- Again, try to feel the difference in temperature between the air going in and the air coming out.
- After a few deep breaths, try to find your anchor.
- This means try to pinpoint the part in your body where you can truly sense your breath.
- After a couple of seconds, your mind will start wandering as random thoughts unintentionally make their way through.
- Do not, under any circumstance stop when that happens, because it’s only normal.
- What is interesting is that despite the fact that you are distracted, you probably will not become immediately aware of this. Again, that is normal, so don’t be discouraged.
- As you continue to inhale and exhale, your mind will gradually become more attuned and anchored to your breath, stomach, lungs, throat or even nostrils.
- At this point, and over time, the very moment a thought of any kind enters, a silent alarm will alert you to the fact that you have allowed distraction room to enter.
- That is great news, simply because now you have become more aware to what is entering and leaving your body and mind.
- At this stage, you’ll notice your distraction and simply reorient your attention back to your breath.
- Most importantly, relax your facial muscles, shoulders, arms and hands. Just simply try to settle your mind and follow your breath.
- Lastly, as you start to relax, just bring one thought to your mind, something you’re grateful for, as you then gradually bring your awareness slowly back to the room you’re in.
- Keeping your feet on the floor and hands on your knees, take a nice final deep breath and when you’re ready, gently open your eyes.
A more promising tomorrow
The beauty of this highly-effective exercise is the ability to integrate it into our daily lives irrespective of time and place. In so doing, we would not only have taken the first step toward keeping our own emotions in check, but also becoming more aware and therefore more focused on the task at hand.
According to Chinese philosopher Lao Tzu, “A journey of a thousand miles begins with a single step”, while at HoCoSo, our unrelenting drive for crafting unique hospitality experiences and transformative solutions, transpires with every breath we take.
>> Click here to read the session’s key takeaways.
Please find here reading recommendations and tips from Dr. Yves Givel.
For more info on Yves Givel, check his website www.mindfulness-company.com
References and Research on Neuroplasticity and Meditation – by Yves Givel:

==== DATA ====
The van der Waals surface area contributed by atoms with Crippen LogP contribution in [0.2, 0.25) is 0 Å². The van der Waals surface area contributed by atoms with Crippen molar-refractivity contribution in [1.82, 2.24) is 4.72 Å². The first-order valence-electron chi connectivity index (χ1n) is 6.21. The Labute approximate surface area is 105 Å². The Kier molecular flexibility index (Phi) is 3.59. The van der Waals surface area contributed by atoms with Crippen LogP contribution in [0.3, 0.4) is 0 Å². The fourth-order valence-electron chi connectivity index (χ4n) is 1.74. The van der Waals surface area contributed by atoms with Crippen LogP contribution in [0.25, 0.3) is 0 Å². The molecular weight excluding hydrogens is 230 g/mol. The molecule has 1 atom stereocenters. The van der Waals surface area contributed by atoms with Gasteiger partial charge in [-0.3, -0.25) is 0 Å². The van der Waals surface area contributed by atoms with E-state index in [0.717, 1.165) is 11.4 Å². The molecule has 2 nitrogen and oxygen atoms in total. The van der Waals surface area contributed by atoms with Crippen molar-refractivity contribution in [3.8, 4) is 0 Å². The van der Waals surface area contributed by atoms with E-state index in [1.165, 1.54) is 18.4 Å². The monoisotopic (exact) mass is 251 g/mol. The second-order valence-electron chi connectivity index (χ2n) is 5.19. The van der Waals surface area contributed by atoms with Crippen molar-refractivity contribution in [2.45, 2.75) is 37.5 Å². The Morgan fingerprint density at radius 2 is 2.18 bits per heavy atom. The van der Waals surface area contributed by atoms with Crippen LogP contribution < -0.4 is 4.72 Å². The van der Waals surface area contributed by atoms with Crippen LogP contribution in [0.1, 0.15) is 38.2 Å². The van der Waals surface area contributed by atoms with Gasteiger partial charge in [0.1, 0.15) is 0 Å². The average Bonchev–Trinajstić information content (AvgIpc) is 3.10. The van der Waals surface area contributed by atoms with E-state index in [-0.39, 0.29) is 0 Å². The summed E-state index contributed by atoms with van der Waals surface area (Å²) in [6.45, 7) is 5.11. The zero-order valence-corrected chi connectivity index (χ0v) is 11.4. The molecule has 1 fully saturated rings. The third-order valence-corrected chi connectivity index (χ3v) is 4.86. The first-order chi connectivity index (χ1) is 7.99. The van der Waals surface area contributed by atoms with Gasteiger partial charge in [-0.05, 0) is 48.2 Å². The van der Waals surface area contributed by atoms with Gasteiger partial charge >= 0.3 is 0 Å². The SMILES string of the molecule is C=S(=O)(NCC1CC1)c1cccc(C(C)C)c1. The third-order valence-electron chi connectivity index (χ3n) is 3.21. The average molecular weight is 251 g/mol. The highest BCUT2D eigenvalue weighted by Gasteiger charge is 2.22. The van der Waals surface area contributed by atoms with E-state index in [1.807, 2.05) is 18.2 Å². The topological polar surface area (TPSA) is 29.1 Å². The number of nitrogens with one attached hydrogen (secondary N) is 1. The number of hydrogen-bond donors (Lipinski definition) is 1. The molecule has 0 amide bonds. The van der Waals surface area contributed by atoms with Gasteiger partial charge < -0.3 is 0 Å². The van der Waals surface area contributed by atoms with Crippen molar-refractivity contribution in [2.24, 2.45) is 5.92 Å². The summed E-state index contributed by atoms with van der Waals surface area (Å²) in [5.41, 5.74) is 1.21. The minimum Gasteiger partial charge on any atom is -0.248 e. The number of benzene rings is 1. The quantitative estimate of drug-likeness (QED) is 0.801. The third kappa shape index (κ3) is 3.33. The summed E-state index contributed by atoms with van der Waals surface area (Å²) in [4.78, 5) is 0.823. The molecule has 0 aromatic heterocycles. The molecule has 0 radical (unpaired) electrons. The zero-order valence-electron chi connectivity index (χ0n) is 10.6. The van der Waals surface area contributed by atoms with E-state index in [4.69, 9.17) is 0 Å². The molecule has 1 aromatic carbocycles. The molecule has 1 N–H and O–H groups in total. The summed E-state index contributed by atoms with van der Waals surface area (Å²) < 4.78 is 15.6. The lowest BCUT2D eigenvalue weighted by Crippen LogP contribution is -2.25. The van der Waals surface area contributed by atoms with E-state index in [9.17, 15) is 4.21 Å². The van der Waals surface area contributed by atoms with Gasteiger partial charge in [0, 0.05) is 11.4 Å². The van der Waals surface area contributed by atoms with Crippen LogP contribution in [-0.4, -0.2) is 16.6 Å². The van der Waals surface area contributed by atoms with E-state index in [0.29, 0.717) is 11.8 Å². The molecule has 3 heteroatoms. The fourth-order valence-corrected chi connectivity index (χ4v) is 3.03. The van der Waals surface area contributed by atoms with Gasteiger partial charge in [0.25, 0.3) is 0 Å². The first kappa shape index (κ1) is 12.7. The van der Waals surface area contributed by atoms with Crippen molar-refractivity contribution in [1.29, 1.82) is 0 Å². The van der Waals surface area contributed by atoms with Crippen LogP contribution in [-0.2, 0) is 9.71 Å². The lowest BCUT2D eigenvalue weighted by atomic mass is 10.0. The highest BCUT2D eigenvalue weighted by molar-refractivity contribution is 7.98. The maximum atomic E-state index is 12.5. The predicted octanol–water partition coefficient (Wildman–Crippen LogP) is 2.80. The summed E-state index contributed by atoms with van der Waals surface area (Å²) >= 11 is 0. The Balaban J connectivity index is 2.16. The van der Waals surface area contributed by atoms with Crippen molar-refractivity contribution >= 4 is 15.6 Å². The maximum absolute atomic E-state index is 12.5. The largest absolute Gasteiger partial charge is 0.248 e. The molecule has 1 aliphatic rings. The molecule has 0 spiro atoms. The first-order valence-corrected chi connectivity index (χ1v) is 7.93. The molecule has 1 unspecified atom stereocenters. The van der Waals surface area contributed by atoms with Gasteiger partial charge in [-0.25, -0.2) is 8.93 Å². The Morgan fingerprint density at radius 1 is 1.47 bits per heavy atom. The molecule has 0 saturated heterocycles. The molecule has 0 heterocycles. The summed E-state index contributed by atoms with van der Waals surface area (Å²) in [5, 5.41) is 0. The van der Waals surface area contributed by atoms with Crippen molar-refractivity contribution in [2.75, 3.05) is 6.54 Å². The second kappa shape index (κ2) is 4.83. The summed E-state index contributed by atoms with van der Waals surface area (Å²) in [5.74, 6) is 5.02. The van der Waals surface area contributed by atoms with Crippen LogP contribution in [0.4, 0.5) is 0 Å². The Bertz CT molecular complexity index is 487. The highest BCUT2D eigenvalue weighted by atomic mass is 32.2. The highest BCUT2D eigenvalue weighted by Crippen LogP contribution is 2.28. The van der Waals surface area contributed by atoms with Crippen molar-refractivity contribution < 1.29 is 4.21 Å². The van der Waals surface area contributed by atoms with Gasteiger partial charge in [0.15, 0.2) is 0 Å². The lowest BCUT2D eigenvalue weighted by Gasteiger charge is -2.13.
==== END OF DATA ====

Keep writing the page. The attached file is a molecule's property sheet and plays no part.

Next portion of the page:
– Changes in Attention and Mind-Wandering
– Less Anticipatory Stress, Faster Recovery
– Is meditation associated with altered brain structure?
> Join the Hospitality Resilience Series‘ community on LinkedIn and on Instagram.
Our thanks to Yves for his time, his thoughts, and his excellent advice.
About the author
Leveraging over 20 years of writing as a seasoned journalist, Jad has interviewed globally reputed personalities in the advertising, communication and hospitality industries. He is a storyteller at heart, crafting balanced and informative articles for readers. He was the features writer for ArabAd and Hospitality News magazines in the Middle East for the past 10 years and is currently a webinar writer for HoCoSo. Before becoming a journalist, he spent 5 years teaching English. He holds a B.A. in English Literature and communicates in 4 languages.
HoCoSo are advisors with a difference.
We create tailor-made and innovative solutions for clients’ hospitality-led projects by bringing together the optimum team of sector specialists.
Jonathan Humphries, Chairman and Owner of HoCoSo, and his direct team specialize in the extended-stay, co-living, and hotel-alternatives hospitality market; luxury, lifestyle and boutique hotels; and resort developments in Europe, the Middle East and Africa (EMEA). Our strengths lie in the following core services:
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During the covid19 crisis, HoCoSo launched HoCoSo CONNECT, an initiative aimed at bringing the industry together to brainstorm and collaborate; HoCoSo CONVERSATION, a podcast channel encouraging the discussion with thought leaders from around the globe, for the hospitality industry; and, in collaboration with Atlas Coaching and Cervus Leadership Consulting, we also launched the Hospitality Resilience Series , a combination of online events, insights and discussions aimed at helping build your personal resilience and inner immunity.